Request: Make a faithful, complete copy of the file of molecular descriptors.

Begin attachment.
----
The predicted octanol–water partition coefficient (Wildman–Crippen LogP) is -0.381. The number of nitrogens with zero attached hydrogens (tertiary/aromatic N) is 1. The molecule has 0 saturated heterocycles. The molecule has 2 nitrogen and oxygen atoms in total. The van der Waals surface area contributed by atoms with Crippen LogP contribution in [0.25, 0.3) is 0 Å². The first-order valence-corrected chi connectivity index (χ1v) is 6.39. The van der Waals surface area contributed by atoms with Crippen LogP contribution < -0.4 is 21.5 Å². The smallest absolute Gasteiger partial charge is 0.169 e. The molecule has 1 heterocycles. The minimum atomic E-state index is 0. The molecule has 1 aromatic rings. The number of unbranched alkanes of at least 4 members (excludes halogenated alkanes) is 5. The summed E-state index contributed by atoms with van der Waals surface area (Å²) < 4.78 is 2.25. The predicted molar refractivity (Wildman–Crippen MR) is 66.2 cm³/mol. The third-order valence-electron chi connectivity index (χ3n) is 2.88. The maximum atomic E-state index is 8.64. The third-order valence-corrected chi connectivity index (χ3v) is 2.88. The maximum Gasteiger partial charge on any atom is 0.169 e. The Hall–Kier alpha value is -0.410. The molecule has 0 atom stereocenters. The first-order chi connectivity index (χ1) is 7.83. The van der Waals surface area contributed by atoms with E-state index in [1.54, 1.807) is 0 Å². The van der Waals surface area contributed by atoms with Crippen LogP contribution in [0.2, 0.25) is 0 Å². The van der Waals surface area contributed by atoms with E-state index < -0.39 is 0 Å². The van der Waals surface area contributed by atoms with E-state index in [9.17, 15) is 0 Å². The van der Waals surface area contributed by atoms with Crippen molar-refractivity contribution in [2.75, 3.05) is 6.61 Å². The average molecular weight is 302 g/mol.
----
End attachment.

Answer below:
The predicted octanol–water partition coefficient (Wildman–Crippen LogP) is -0.381. The number of nitrogens with zero attached hydrogens (tertiary/aromatic N) is 1. The molecule has 0 saturated heterocycles. The molecule has 2 nitrogen and oxygen atoms in total. The van der Waals surface area contributed by atoms with Crippen LogP contribution in [0.25, 0.3) is 0 Å². The first-order valence-corrected chi connectivity index (χ1v) is 6.39. The van der Waals surface area contributed by atoms with Crippen LogP contribution < -0.4 is 21.5 Å². The smallest absolute Gasteiger partial charge is 0.169 e. The molecule has 1 heterocycles. The minimum atomic E-state index is 0. The molecule has 1 aromatic rings. The number of unbranched alkanes of at least 4 members (excludes halogenated alkanes) is 5. The summed E-state index contributed by atoms with van der Waals surface area (Å²) < 4.78 is 2.25. The predicted molar refractivity (Wildman–Crippen MR) is 66.2 cm³/mol. The third-order valence-electron chi connectivity index (χ3n) is 2.88. The maximum atomic E-state index is 8.64. The third-order valence-corrected chi connectivity index (χ3v) is 2.88. The maximum Gasteiger partial charge on any atom is 0.169 e. The Hall–Kier alpha value is -0.410. The molecule has 0 atom stereocenters. The first-order chi connectivity index (χ1) is 7.83. The van der Waals surface area contributed by atoms with E-state index in [1.54, 1.807) is 0 Å². The van der Waals surface area contributed by atoms with Crippen LogP contribution in [0.2, 0.25) is 0 Å². The van der Waals surface area contributed by atoms with E-state index < -0.39 is 0 Å². The van der Waals surface area contributed by atoms with E-state index in [9.17, 15) is 0 Å². The van der Waals surface area contributed by atoms with Crippen molar-refractivity contribution in [2.75, 3.05) is 6.61 Å². The average molecular weight is 302 g/mol.